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GarthW
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Re: Inlet Manifold Design

Post by GarthW »

Just bought a new fuel pump today, its rated to flow enough for 600Hp, so will be plenty for what i need. I'll be lucky to make 300hp lol..

As for the FPR, you wouldnt believe how much Bosch want for a rising rate reg-$800.00. :shock:

So getting an aftermarket one for around $150.

Hopefully thats comes quick from ebay so i can get it back on the dyno this Sat... :roll:

Then fingers crossed with those fitted she will make some decent power...h
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Mats
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Re: Inlet Manifold Design

Post by Mats »

I don't get it, you have a seriously modified engine but stock electronics?
If you have an aftermarket system you will only be adding complexity with a non-linear FPR. Just get a linear one that can handle the flow from the now huge pump.
If the injectors are too small, change them, not the FPR.
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Giuliettaevo2
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Re: Inlet Manifold Design

Post by Giuliettaevo2 »

If you start using a RRFPR now you need to map the enginemanagement completely again... All teh fuel maps will be off when boost arrives. :wink:

Listen to Mats and just use the bigger pump and fit bigger injectors if you're leaning out.
Drive it like you stole it...
la_strega_nera
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Re: Inlet Manifold Design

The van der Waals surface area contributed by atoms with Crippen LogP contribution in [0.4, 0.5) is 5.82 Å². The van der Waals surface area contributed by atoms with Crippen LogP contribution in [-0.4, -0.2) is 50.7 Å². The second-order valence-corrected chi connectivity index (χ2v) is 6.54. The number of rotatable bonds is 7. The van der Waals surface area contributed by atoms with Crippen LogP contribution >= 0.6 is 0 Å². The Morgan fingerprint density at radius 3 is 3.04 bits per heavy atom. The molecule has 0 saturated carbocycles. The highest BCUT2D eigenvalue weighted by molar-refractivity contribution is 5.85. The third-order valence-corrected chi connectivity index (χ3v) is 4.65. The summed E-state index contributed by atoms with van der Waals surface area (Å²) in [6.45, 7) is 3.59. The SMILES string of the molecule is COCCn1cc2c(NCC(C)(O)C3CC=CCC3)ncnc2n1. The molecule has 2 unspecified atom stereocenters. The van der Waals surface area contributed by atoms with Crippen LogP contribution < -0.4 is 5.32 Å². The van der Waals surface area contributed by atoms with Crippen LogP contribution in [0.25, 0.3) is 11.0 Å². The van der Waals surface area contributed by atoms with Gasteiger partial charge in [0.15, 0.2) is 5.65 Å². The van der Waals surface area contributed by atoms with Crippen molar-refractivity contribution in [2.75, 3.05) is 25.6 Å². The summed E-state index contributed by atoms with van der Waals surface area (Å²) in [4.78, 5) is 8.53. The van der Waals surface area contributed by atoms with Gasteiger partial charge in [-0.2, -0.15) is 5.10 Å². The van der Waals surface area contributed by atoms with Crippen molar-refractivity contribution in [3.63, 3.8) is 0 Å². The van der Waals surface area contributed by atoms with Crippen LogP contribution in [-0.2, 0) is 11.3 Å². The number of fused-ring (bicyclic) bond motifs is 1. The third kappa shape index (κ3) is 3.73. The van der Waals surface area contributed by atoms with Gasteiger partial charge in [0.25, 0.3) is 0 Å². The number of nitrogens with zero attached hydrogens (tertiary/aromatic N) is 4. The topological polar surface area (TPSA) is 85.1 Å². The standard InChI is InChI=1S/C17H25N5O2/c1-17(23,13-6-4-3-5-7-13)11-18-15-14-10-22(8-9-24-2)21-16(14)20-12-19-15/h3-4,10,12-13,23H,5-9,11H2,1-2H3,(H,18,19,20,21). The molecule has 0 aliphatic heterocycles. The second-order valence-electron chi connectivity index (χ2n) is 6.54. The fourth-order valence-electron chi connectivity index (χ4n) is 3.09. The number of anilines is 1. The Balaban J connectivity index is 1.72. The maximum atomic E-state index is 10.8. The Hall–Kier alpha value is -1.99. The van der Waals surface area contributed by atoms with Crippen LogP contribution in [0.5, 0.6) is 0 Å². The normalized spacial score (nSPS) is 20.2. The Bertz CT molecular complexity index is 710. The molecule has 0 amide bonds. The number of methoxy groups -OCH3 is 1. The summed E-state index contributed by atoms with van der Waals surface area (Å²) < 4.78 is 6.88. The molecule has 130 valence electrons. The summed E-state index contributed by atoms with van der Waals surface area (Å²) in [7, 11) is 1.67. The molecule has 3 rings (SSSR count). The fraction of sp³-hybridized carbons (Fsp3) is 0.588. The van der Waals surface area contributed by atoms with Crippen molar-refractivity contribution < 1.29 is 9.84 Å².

Post by la_strega_nera »

Still 1:1 Mats, some fprs don't up the pressure too well with boost.
the non 1:1s can just give you some more headroom in terms of marginal injector sizing - i guess it also gives you better resolution on the injector pulse width at low power settings
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GarthW
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Re: Inlet Manifold Design

Post by GarthW »

Mats-Stock electronics..? :roll:

Evo-I already have high flow injectors fitted. :) Yeah the engine map will have to be re-done.
But what has been bugging me is, when it was first dyno-tuned with the standard pump, and the manifolds i made, the car was f@#king flying, and that was on 8-10psi.
Now with the smaller manifolds i'm getting loads more response...but to me the car is now going backwards...maybe the fuel pump is starting to wear out..? The injectors are twice the volume of the original injectors so they should be ok.

When the car was on the dyno the other day, we blanked off the return line from the FPR to the fuel tank and it gave more fuel, not enough but more than if it wasnt blanked/clamped off, so the FPR is definatley not up to the task.

The FPR i'm getting is made for turbo engines, alot of guys with jap cars use them.
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Selling 1985 GTV6.

Ecu and injectors, lightened.....plays music.
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Re: Inlet Manifold Design

Post by MR2 Zig »

With your bigger injectors and fuel return line blocked and still not enough fuel, your pump may be the holdup. Check the fuel lines under the car (if not done already) for kinks. Check your fuel strainer (in tank) too (I'm thinking of different places that there might be blockage of fuel flow).

Do the big hp turbo guys use bigger fuel lines than stock? I am asking this as it relates to flow.